There's an open invitation take part in a walk in Ripon on Sunday 4 November to mark the centenary of the death of one of the greatest war poets, Wilfred Owen.
Wildred Owen died aged 25 near Ors leading a unit over the Sambre-Oise canal in northern France. A few months earlier he had lived in Ripon in a massive army camp at Hellwath while recovering from shell shock.
To mark the centenary of his death on Sunday 4 November, the Rev Caitlin Carmichael-Davies, curate at Ripon Cathedral, will lead a walk from the cathedral to Hellwath and back again stopping at locations with an Owen connection, for prayers and readings from his letters and poems, several written in Ripon.
The walk will start at 8.40am and go via the rustic bridge off Mallorie Park Drive then up the fairy steps to Hellwath. The walk will resume at 0900 leaving Hellwath and stopping outside the cottage in Borrage Lane where Owen was given the use of a bedroom to write his poetry. He found the noise of children playing soldiers by the window too distracting and was then given the use of the attic which was much quieter.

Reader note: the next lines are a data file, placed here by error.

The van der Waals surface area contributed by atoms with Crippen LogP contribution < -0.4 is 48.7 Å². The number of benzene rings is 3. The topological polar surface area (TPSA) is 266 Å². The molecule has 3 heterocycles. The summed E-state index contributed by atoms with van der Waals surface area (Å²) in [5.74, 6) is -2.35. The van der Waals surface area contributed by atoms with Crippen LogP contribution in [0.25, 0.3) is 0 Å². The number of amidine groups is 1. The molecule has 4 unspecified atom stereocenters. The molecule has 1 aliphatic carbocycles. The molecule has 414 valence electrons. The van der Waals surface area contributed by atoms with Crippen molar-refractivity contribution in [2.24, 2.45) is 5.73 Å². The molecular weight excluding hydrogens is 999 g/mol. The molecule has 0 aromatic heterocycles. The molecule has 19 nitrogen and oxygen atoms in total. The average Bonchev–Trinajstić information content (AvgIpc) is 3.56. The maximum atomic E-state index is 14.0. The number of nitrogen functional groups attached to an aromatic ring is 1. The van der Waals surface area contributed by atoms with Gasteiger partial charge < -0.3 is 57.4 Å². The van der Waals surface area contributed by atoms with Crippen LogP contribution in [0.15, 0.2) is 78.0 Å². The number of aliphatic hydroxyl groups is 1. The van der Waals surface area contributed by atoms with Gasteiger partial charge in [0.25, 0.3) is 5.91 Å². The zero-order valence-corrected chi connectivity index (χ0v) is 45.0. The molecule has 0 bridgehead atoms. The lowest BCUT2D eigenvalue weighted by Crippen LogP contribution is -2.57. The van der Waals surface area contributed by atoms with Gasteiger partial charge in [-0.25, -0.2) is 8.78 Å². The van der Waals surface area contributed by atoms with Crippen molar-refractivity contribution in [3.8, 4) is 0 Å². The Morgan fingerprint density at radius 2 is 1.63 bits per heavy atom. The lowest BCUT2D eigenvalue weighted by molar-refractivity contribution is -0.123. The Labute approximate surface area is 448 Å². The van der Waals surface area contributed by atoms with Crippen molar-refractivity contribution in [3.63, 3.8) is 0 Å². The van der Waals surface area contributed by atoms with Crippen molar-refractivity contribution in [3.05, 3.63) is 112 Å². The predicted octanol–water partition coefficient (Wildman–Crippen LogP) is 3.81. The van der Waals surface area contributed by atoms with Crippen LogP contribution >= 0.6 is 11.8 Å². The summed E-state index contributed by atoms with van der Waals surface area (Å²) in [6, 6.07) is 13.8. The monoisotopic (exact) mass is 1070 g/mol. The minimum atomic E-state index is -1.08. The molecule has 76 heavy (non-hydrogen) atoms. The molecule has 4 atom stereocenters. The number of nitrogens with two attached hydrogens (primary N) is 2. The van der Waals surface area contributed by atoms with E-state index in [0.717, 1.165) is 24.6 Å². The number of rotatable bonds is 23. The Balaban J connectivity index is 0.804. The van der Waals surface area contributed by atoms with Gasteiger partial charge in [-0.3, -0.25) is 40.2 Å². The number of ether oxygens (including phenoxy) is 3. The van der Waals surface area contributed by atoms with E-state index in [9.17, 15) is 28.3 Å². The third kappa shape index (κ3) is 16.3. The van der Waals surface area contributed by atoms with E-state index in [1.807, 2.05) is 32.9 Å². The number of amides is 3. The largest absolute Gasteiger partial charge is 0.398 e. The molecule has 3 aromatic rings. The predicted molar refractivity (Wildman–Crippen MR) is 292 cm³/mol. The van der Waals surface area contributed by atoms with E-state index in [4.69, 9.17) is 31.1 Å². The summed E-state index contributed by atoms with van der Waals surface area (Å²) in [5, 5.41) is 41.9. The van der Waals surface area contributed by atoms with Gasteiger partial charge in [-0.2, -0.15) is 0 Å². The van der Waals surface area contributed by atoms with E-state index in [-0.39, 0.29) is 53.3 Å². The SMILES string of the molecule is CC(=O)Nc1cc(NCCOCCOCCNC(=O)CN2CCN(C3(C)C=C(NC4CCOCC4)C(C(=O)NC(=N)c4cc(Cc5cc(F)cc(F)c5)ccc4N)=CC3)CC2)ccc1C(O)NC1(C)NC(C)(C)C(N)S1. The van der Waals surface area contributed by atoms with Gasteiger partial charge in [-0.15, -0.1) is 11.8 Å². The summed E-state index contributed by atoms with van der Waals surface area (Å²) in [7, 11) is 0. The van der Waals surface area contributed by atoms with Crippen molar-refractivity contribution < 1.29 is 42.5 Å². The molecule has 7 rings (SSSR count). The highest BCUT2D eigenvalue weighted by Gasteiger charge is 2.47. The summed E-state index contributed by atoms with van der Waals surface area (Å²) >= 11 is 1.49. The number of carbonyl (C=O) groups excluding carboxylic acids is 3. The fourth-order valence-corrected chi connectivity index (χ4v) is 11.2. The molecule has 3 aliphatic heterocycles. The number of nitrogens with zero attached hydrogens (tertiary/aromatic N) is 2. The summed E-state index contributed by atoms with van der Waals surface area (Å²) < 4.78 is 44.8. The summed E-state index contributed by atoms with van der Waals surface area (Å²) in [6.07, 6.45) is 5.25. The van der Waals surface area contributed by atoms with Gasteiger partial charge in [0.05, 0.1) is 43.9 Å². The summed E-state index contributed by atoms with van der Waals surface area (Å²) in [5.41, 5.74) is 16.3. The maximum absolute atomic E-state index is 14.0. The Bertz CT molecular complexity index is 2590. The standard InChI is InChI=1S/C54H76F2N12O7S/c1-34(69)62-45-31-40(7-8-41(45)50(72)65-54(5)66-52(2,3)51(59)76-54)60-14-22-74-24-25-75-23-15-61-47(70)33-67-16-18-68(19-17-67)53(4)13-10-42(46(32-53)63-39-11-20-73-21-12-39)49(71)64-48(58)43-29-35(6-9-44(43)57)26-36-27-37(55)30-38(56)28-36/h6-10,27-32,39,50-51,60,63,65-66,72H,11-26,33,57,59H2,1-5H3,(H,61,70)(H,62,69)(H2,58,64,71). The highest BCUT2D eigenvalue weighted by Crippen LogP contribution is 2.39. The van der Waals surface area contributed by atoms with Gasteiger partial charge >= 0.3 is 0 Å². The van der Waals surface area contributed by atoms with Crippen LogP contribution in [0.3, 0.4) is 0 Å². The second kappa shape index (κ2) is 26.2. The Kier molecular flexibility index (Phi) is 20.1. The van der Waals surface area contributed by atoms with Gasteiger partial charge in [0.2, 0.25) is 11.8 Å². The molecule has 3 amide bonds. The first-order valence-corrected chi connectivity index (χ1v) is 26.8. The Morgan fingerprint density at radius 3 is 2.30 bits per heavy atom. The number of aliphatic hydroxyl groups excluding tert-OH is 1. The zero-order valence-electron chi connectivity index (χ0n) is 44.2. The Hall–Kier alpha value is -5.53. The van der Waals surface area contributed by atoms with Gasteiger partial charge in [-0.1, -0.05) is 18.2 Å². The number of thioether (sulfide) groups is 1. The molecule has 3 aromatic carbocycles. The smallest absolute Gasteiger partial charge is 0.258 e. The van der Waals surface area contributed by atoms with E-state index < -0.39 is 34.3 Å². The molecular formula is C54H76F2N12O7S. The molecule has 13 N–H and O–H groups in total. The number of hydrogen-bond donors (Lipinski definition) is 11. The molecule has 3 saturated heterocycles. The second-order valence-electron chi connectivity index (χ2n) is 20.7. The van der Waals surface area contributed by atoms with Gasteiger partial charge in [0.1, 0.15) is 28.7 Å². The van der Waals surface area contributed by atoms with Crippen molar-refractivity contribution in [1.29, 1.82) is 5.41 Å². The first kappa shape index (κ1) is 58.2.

A wreath of poppies will be laid at the cottage, now owned by Loretta Williams, a member of the cathedral community, and his poem Arms and the Boy will be read.
The walk will continue along Borrage Lane to Bondgate Bridge by the River Skell which Owen described as ‘a happy little stream.’ Here Professor Joyce Hill, a member of the cathedral chapter, will read one of his greatest poems, Strange Meeting.
Back at the cathedral in good time for the 10.30 Eucharist, the walkers will be met by the Very Rev John Dobson, Dean of Ripon, who will lead prayers and at the end of the service receive the gift of a bust of Owen, one of five created by the sculptor Anthony Padgett, and donated to the cathedral.
In March the cathedral marked the centenary of Owen’s birthday with the launch of a pilgrimage trail with his poems recited by Sam Gray, vice chairman of the Wilfred Owen Association. Mr Gray said: “We were very grateful to the cathedral for giving us this opportunity to share some of Wilfred’s poems. I would have liked to have come on the walk but I shall be at Ors with other association members for a day of special events including laying a wreath at his grave, lectures and a concert.”
The Dean commented:”Everyone is welcome to join the walk either at the cathedral, the rustic bridge, Hellwath or along Borrage Lane. In addition to Ripon residents, we hope some members of the association will be able to join us.”